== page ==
Customers signed up to smart energy tariffs were paid to use green electricity during the day for the first time on Sunday, as the coronavirus lockdown squashed demand and windfarms generated a surplus.
Kept away from pubs and cautioned away from parks, Britons were largely unable to enjoy the sunny, breezy April weather, but renewable infrastructure took advantage of the clear skies. On Sunday morning, windfarms were generating 40% of the UK’s electricity, with another fifth coming from solar plants. Fossil fuels contributed 15%, including just 1.1% from coal-fired power stations.
As turbines churned, supply outpaced demand, leading to negative pricing for the thousands of customers signed up to Octopus Energy’s Agile Octopus tariff.
The around 2,000 households subscribed to the tariff were contacted by Octopus on Sunday morning and informed they would earn between 0.22p and 3.3p per kilowatt-hour (kWh) of electricity they consumed between 11 am and 4 pm on Sunday.
Octopus customers reacted favourably to the news on social media.
@cleevelyev tweeted: “Our grid is so clean today that we will being [sic] paid to use electric on Octopus Energy Agile. Free fuel for the EV in our driveway.”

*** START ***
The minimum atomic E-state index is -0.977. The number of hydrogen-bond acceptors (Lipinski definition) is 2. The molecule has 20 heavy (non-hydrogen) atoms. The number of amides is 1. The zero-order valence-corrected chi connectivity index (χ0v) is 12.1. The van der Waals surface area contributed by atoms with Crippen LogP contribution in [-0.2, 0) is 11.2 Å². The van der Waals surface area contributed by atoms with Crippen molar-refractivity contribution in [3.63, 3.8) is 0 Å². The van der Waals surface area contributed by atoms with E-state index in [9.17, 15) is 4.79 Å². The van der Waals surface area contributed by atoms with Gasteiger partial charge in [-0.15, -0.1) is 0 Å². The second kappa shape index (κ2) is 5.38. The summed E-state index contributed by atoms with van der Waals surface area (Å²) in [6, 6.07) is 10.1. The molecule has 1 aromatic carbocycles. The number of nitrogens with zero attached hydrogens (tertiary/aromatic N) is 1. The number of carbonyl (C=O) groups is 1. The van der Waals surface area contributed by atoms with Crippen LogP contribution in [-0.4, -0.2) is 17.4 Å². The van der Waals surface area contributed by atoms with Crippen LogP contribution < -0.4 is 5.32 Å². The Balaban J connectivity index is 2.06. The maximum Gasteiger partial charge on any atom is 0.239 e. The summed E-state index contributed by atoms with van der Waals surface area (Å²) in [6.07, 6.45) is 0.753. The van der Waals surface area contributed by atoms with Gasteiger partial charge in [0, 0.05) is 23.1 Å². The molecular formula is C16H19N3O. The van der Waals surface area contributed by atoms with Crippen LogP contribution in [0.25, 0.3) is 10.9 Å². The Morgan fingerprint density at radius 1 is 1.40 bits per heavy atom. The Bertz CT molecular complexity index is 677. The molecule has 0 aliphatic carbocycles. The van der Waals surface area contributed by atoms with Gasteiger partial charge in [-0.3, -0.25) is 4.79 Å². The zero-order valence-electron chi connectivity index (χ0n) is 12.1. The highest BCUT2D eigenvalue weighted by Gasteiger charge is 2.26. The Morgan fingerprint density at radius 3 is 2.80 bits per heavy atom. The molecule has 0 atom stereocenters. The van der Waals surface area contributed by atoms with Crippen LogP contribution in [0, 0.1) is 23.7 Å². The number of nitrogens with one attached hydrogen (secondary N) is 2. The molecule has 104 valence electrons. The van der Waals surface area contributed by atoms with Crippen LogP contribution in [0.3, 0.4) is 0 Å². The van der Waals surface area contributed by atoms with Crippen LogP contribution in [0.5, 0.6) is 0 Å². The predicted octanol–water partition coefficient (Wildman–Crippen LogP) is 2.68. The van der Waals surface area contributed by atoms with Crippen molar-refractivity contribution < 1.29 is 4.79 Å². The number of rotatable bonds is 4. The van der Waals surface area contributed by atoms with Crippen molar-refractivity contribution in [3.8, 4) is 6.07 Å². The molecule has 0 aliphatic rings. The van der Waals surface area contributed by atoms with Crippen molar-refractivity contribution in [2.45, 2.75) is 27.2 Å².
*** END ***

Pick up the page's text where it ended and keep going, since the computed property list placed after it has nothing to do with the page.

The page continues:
Jeff Hardy posted: First time I’ve seen negative prices during the day from @octopus_energy. Going to be making bread, doing washing and cycling battery to take advantage!”
Customers have previously only been able to take advantage of negative pricing overnight, when demand is low, such as during a particularly blustery weekend in December. But shuttering of workplaces, factories, pubs and restaurants during the COVID-19 lockdown has dampened the UK’s electricity consumption, making a daytime surplus possible.
According to energy consultancy Cornwall Insights, electricity use has been down between 9% and 13% since the lockdown began. Home energy consumption has seen an uptick, but it hasn’t been enough to offset the loss of large electrical loads, as factories and railroads are taken offline.